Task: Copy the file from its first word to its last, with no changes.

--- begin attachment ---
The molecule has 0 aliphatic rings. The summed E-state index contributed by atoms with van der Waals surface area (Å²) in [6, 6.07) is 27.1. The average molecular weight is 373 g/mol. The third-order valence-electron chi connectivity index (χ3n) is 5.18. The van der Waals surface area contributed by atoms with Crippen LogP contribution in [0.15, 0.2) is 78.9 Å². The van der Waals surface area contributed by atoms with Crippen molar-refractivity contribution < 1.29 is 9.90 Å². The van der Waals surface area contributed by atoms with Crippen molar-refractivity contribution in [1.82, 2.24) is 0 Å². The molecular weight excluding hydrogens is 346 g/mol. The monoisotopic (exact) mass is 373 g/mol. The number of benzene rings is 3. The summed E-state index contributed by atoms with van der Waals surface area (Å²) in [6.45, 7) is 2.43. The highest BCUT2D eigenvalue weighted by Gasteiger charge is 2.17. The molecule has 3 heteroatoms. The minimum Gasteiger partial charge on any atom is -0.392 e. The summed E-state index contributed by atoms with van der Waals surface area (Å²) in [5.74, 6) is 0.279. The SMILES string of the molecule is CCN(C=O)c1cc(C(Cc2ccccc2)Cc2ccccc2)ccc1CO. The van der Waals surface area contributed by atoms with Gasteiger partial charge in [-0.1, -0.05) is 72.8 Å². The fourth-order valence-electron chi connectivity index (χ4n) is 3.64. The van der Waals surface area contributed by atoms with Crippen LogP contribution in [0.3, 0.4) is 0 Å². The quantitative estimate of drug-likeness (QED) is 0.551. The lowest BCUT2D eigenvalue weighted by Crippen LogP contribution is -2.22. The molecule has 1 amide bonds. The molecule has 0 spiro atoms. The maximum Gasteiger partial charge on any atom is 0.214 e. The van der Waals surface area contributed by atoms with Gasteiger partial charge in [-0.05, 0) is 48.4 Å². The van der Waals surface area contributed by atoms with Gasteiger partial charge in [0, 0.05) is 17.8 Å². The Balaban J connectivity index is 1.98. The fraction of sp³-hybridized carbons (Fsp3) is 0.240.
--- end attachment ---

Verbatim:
The molecule has 0 aliphatic rings. The summed E-state index contributed by atoms with van der Waals surface area (Å²) in [6, 6.07) is 27.1. The average molecular weight is 373 g/mol. The third-order valence-electron chi connectivity index (χ3n) is 5.18. The van der Waals surface area contributed by atoms with Crippen LogP contribution in [0.15, 0.2) is 78.9 Å². The van der Waals surface area contributed by atoms with Crippen molar-refractivity contribution < 1.29 is 9.90 Å². The van der Waals surface area contributed by atoms with Crippen molar-refractivity contribution in [1.82, 2.24) is 0 Å². The molecular weight excluding hydrogens is 346 g/mol. The monoisotopic (exact) mass is 373 g/mol. The number of benzene rings is 3. The summed E-state index contributed by atoms with van der Waals surface area (Å²) in [6.45, 7) is 2.43. The highest BCUT2D eigenvalue weighted by Gasteiger charge is 2.17. The molecule has 3 heteroatoms. The minimum Gasteiger partial charge on any atom is -0.392 e. The summed E-state index contributed by atoms with van der Waals surface area (Å²) in [5.74, 6) is 0.279. The SMILES string of the molecule is CCN(C=O)c1cc(C(Cc2ccccc2)Cc2ccccc2)ccc1CO. The van der Waals surface area contributed by atoms with Gasteiger partial charge in [-0.1, -0.05) is 72.8 Å². The fourth-order valence-electron chi connectivity index (χ4n) is 3.64. The van der Waals surface area contributed by atoms with Crippen LogP contribution in [0.3, 0.4) is 0 Å². The quantitative estimate of drug-likeness (QED) is 0.551. The lowest BCUT2D eigenvalue weighted by Crippen LogP contribution is -2.22. The molecule has 1 amide bonds. The molecule has 0 spiro atoms. The maximum Gasteiger partial charge on any atom is 0.214 e. The van der Waals surface area contributed by atoms with Gasteiger partial charge in [-0.05, 0) is 48.4 Å². The van der Waals surface area contributed by atoms with Gasteiger partial charge in [0, 0.05) is 17.8 Å². The Balaban J connectivity index is 1.98. The fraction of sp³-hybridized carbons (Fsp3) is 0.240.